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the intention of tradition Contemporary Contexts and Contests of the Hamat’sa Dance Aaron Glass Every year in Alert Bay, a Kwakwaka’wakw community on the central coast of British Columbia, the T’łisalagi’lakw elementary school holds a cultural celebration in which children perform dances and songs learned as part of the standard curriculum. As is now customary for most potlatches or important local activities, a T-shirt is produced to commemorate the event. On the 1993 shirt, along with a design created for the occasion, are the words ‘‘Alert Bay, Village of Culture.’’ Invoking Tradition Performances of this sort are commonplace in Native communities today, and such mobilization of ‘‘culture’’ is playing an increasingly important role in the maintenance of indigenous identities. In the age of land claims, treaties, and repatriation, a legal language of strictly bounded tradition is required of First Nations to demonstrate what is held to be the validity of their claims. Likewise, a discourse of tradition and cultural authenticity is used by indigenous people to market themselves in an expanding and vital tourist economy. At both local and global sites Native people engage in a complex dialoguewith anthropology, rejecting its colonial legacy while appropriating the language and concept of culture, as well as specific ethnographic texts, in order to represent themselves. While many anthropologists have spent the last 20 years interrogating the concept of culture, Native people often deploy a reified and essentialized self-image, for both themselves and others. Roy Wagner (1981:62–64) suggests that ethnography’s methods of objectification tend to ‘‘invent’’ the people studied and to create ‘‘cultures’’ as discrete products that can be displayed , bought, and sold as needed. Furthermore, Dominguez (1992) describes how the anthropological concept of culture has become the defining Tseng 2004.8.9 07:12 7132 Mauze / COMING TO SHORE / sheet 319 of 548 feature of 20th-centuryethnic, social, and political rhetorics of unique identity . Performances for outsiders are one major venue in which communities consolidate and displayemblematic—and consumable—aspects of their cultural heritage, events that often require considerable local negotiation as to the specific content and public interpretations offered. First Nations are also increasingly—if ambivalently—using specific ethnographic texts to help in the revitalization of their art (see King 1997:88) and ceremony (see Harkin 1997b:105). Ethnography tends to codify and ‘‘entextualize ’’ what were fluid practices, thereby turning process into product (Bauman and Briggs 1990:72; Dauenhauer and Dauenhauer 1995:97). Anthropological texts—especially among the Kwakwaka’wakw, who inherit one of the largest bodies of ethnographic material in theworld—have a feedback effect in communities: once ‘‘traditions’’ are codified in books, they are more likely to be ‘‘revived’’ by subsequent generations. This brings up the question of the origin of those traditions. Jeanne Cannizzo (1983) suggests that the classic ethnographic portrait of ‘‘The Kwakiutl’’ may in fact be biased toward the family, lineage, and village of Boas’s chief informant and collaborator, George Hunt. Thus the entextualization of culture may be one of the routes whereby specific privileges or performances become transformed over time into national emblems. The last 20 years have seen a growing debate in the social sciences over how to approach tradition both theoretically and ethnographically (see Boyer 1997:23–24). Normative or merely historical, used unconsciously or strategically, traditions are usually thought of as those aspects of social life most resistant to change and thus strong signifiers of authentic links to the past. By the 1960s social scientists began to view tradition as a more dynamic , processual phenomenon, open to strategic (re)interpretation within larger social dialectics, and most certainly not the conceptual antithesis of modernity (Barth 1966; Eisenstadt 1973; Shils 1981). Empirically minded and often Marxist scholars tend to expose specific practices as ‘‘invented’’ at some historic moment to suggest how the manipulation of culture serves an ideological or political agenda (e.g., Hobsbawm and Ranger 1983; Clifton 1990). This trend is anchored in objectivist or positivist assumptions about history where cultural authenticity can be evaluated scientifically, and it tends to dismiss the ‘‘emic’’ value of Native discourse as mere political rhetoric. In contrast, more constructivist or inter280 glass Tseng 2004.8.9 07:12 7132 Mauze / COMING TO SHORE / sheet 320 of 548 pretivist scholars tend to view all culture as a perpetual invention and argue that the question of the authenticity of specific practices is thus a red herring...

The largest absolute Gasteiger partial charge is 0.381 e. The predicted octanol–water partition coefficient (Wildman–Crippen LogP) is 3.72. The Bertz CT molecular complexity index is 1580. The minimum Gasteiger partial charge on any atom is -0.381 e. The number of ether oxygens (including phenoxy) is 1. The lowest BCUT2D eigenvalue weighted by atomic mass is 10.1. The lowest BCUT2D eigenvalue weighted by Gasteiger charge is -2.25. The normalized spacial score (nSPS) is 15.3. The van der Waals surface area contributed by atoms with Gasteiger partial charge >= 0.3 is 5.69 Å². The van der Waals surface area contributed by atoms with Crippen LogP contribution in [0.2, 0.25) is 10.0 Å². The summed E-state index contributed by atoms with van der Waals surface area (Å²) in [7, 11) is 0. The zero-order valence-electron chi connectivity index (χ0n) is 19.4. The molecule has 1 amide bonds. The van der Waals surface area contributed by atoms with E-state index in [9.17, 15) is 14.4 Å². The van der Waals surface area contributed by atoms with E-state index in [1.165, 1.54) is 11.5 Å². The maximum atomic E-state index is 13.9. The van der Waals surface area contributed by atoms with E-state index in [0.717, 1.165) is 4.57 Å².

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Additional Information

ISBN
9780803204324
MARC Record
OCLC
57447374
Pages
508
Launched on MUSE
2012-01-11
Language
English
Open Access
No
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